IN THE HEART OF THE SEA Movie Review – Moby 1, Whalers 0
Ron Howard just might be the most commercially successful actor-turned-director. His longevity is practically second to none, moving from child star in the ’60s, teen star in the ’70s, and finally a Hollywood director from mid-’80s through the present, winning an Academy Award for Best Director more than a decade ago for A Beautiful Mind. Commercial success, of course, doesn’t necessarily correlate to artistic or aesthetic success. Long ago, Howard found a sweet spot in Hollywood, making mid-to-high budget films with built-in, four-quadrant appeal and directing clearly defined, straightforward, often simplistic narratives with minimal visual inventiveness or imagination. The Howard “style” is no style at all. It’s interchangeable with any number of competent, proficient directors currently working in Hollywood. What distinguishes Howard from other directors isn’t style or anything approaching an auteurist vision, but a canny ability to pick and choose mainstream projects that – however temporarily – resonate sufficiently with audiences to turn into box-office hits. His latest film, In the Heart of the Sea, an adaptation of Nathaniel Philbrick’s bestseller, “In the Heart of the Sea: The Tragedy of the Whaleship Essex,” suggests otherwise, however.
Working from a script credited to Charles Leavitt (two other writers, Rick Jaffa and Amanda Silver receive co-story credit), Howard makes the unfortunate, ill-conceived decision to not only bookend the sinking of the whale ship Essex by a mammoth whale and the harrowing tale of the rapidly dwindling survivors with a fictional all-night confessional between one of the survivors, Thomas Nickerson (Brendan Gleeson, two decades too old for the role), and author Herman Melville (Ben Whishaw), who used the tragic story of the Essex of the basis for his Great American Novel, “Moby Dick.” That conversation never happened. Melville relied on public reports, records, and a book written by another survivor, Owen Chase (Chris Hemsworth), along with his own seafaring experiences. Here, however, the conversation between the two men repeatedly breaks into the action, disrupting whatever flow, momentum, or suspense had been built up to that point (and ever subsequent point). Arguably, those breaks serve a different, extra-filmic rationale: To retain In the Heart of the Sea’s precious PG-13 rating when the survivors’ story turns to cannibalism. That still doesn’t make it any less ill-conceived or poorly executed, of course.
As a novice, fourteen-year-old seaman making his first voyage on a whaling ship, Thomas Nickerson (Tom Holland, the once and future Peter Parker/Spider-Man), learns the ropes (sometimes literally), swabs the decks (again, literally), gets seasick during a rough night, and picks up the manliest of manly cues from Chase, the Essex’s first mate and an ultra-experienced whaler, while observing the ongoing conflict between Chase and the Essex’s new, untried, insecure captain, George Pollard (Benjamin Walker). Pollard comes from a long line of wealthy Nantucket whalers (Chase doesn’t), making his unearned rise to the captaincy of the Essex a constant, repeated sore point between the two men. The conflict rears its first of many heads during a heavy storm that causes substantial damage. Pollard rejects Chase’s sound advice out of pride and hubris and steers the Essex too close to the storm. It’s not the last time the two men find themselves at odds, but they eventually put aside their differences to pursue the whale oil that’s the singular, profit-making purpose of their months-long voyage. Commerce and profit, after all, trumps all (a welcome, if muted critique, it should be added).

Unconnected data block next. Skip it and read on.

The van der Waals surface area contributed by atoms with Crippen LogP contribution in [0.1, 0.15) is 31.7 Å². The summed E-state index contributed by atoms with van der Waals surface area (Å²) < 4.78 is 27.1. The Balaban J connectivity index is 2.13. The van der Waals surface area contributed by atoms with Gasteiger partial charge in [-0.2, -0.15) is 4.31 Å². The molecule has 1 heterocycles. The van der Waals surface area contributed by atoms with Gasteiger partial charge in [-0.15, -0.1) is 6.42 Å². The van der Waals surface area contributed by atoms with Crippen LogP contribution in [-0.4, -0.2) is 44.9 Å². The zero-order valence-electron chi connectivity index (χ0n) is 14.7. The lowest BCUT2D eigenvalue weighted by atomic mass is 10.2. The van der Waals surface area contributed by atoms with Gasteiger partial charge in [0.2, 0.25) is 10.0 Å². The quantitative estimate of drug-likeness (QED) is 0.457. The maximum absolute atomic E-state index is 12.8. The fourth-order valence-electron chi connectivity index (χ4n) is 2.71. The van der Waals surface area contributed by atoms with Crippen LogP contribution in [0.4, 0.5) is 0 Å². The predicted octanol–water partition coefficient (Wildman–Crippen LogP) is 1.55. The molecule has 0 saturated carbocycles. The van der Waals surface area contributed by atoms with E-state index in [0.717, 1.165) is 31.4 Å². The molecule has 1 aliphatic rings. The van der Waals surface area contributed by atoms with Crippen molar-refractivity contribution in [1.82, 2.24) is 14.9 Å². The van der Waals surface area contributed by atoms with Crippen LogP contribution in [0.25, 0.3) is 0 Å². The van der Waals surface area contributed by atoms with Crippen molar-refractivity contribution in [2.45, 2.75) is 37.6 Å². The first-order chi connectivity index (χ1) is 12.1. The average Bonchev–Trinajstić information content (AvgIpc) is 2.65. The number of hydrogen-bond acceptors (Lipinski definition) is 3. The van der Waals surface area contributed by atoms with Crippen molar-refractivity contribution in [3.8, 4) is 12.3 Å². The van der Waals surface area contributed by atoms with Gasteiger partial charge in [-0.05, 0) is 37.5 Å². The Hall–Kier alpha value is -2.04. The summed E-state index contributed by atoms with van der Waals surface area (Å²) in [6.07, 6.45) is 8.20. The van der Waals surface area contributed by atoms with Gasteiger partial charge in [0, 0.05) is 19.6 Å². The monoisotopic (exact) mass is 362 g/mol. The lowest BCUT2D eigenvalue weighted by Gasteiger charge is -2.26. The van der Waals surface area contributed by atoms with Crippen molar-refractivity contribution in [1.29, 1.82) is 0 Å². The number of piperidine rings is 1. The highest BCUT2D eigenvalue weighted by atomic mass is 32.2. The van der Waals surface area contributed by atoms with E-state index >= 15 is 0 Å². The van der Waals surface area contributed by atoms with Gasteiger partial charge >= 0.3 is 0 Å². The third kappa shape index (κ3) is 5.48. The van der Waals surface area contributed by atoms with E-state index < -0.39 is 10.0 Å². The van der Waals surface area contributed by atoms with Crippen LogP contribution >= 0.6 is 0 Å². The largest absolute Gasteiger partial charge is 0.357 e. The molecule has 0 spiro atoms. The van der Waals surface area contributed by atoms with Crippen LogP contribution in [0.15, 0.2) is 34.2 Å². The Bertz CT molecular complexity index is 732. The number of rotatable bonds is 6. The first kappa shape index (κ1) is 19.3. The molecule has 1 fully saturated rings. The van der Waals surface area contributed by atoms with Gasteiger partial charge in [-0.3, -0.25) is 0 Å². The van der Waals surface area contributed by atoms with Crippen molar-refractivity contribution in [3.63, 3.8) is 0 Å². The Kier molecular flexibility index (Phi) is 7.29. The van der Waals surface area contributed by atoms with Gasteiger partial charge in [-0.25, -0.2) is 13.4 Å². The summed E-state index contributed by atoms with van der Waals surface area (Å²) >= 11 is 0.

When we finally encounter the gigantic, bleached-toned whale that wrecks the Essex, it’s a bit of a disappointment, not due to his size or level of detail, but because the whale is nothing more (and often much less) than the sum of the digital wizardry needed to turn it from ones and zeroes into a semi-realized, not quite fearsome creation. The constant cuts from the whale ship (and the men on the whale ship) and the whale never quite seem to fill the same continuous or contiguous space. That’s either a failure on Howard’s part or his visual effects team (or more likely, both). Then the whale does what whales only do in novels and not in the real world (contrary to the breathless TV ads proclaiming otherwise): It pursues the men post-sinking as they struggle to survive with minimal supplies in tiny, crowded whale boats. Except, of course, that’s Melville’s metaphorical whale, not the real one. Not that there’s anything wrong with fictionalizing history, but claiming that fictionalization as objective truth is another matter.
The whale’s revenge-fueled pursuit of its onetime hunters, however, does serve a narrative purpose: Once the Essex slips under the Pacific Ocean for the last, final time, whatever drama the story of the Essex implicitly contained sinks along with it. The men drift in the whale boats, thousands of miles from the equivalent of civilization. Some live, most die (the latter mostly of the anonymous crewmen variety) while the survivors lose serious weight (all in the name of commercial art, apparently), but to little emotional effect. By then, it’s just a matter of hanging with the survivors until they’re rescued followed by the multiple epilogue problem endemic to historical Hollywood dramas (one epilogue should be more than sufficient).